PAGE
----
“When the soul of a man is born in this country there are nets flung at it to hold it back from flight. You talk to me of nationality, language, religion. I shall try to Fly by those nets.” 
James Joyce

Dear homophobes, we're here all year

Dear homophobes, we're here all year

Pride Week in Belfast is unique and interesting in a few ways.

Firstly, it notoriously falls outside of what is usually called Pride Month everywhere else - June through July - for reasons that can maybe be put down to the fact “we’ve got enough parades going on around then, ffs”.

Secondly, it is one of the only periods of celebration in the country when you’re far more likely to hear Britney Spears album cuts blaring from a city centre bar than a boring acoustic cover of Ed Sheeran’s Thinking Out Loud.

And thirdly, and perhaps less uniquely to this city, Pride Week in Belfast is when those opposed to LGBT rights decide to more intensely acknowledge our existence just long enough to further dehumanise us and reaffirm their opposition to our basic human rights, not least in the comments of businesses’ rainbow flag profile pictures or in the Twitter replies of supportive organisations.

To put these anecdotes in context, we’re barely halfway through the week and we’ve already had someone call mass Christian protest against Primark for the store’s support of UK based LGBT charity Stonewall.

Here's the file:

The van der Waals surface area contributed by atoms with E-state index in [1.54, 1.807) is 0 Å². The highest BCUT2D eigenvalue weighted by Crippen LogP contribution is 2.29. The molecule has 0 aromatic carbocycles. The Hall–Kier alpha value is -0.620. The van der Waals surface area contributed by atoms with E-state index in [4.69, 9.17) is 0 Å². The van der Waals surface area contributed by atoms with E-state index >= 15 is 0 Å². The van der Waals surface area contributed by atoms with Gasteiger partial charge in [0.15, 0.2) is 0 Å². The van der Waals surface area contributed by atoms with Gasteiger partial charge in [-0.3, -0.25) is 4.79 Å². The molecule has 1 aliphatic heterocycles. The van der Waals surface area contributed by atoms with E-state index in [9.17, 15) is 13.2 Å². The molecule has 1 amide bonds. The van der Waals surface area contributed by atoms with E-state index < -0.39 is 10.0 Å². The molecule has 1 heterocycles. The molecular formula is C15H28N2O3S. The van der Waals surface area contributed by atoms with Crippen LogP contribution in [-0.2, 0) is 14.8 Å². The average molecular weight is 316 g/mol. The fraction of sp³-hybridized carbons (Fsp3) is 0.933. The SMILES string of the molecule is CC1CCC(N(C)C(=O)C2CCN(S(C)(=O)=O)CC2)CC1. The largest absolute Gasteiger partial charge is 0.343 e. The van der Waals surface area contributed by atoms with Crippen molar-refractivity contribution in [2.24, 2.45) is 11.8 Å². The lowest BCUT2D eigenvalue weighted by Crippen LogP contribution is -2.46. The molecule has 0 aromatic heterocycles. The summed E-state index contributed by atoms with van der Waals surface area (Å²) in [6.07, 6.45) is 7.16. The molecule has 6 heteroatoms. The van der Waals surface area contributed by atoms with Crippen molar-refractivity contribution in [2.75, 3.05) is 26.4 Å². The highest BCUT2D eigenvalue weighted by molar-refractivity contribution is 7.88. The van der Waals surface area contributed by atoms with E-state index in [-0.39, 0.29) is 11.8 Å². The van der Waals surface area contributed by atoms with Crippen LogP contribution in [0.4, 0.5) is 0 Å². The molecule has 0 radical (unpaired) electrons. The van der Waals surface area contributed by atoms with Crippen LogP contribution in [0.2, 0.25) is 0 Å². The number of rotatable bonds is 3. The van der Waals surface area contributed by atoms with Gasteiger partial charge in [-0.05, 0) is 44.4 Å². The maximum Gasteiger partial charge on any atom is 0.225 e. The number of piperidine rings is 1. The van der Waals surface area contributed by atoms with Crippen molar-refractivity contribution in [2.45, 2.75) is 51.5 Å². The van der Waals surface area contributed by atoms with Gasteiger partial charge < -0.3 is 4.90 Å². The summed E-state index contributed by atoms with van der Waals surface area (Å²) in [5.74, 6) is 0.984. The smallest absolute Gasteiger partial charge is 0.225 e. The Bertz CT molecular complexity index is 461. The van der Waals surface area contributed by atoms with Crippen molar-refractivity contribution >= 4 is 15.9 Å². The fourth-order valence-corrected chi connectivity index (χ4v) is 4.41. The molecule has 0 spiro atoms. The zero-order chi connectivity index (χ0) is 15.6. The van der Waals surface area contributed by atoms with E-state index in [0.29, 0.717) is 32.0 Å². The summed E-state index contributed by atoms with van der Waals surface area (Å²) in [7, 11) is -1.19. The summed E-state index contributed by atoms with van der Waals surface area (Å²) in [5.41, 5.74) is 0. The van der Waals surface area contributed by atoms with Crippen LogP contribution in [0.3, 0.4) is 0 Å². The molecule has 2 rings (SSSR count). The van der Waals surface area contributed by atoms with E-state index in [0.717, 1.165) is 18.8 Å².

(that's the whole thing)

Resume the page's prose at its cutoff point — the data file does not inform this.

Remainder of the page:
Then came a letter penned by notoriously grubby TUV MLA Jim Allister opposing Translink’s support of the Belfast Pride Festival, citing it as “divisive” and “overtly political”.

Jim Allister trying his best to outdo his namesake Jim Wells in getting attention from their very obvious fear and contempt of the LGBT community here in the North, following his comments on the Alternative Queer Ulster event organised in conjunction with the Green Party.

While this is Pride Week, a time when a lot of us are empowered to be more confident in our sexuality, something that those who deny us our right to live and exist freely don’t understand is that we’re here all the time.

When the Stonewall shopfront in Primark goes down, there will still be lesbian, gay, bisexual, and trans people working in Primark.

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When Translink’s home page returns to the standard colour scheme and homophobes feel safe once again to use their services, there will still be members of the community driving their buses and charging them extortionately for a single train ticket.

As workplaces strive to become more inclusive and LGBT people feel increasingly confident to be open about who they are with their coworkers and friends, attempts to intimidate and silence us institutionally become even more futile.

This is not to at all say that homophobia does not exist year round or that Wells, Allister, and co. only despise us for one calendar week. They simply shout louder when walking down rainbow lined streets forces them to recognise the physical manifestation of their sad and weakening minority.

To those threatening to revoke their custom from Primark, Translink et. al, I say this- you want to boycott an organisation or business during Pride Week for overlaying a rainbow on their logo?

Boycott them all year round, put your money where your morals are, because I can guarantee you that at least one person in your favourite local cafe, your wife’s favourite generic chain retail store, or your national postal service will be one of us, and we don’t go away when the flags come down.

Happy Pride!

Nearer my God to thee: The DUP, Brexit and the bridge to Scotland

Nearer my God to thee: The DUP, Brexit and the bridge to Scotland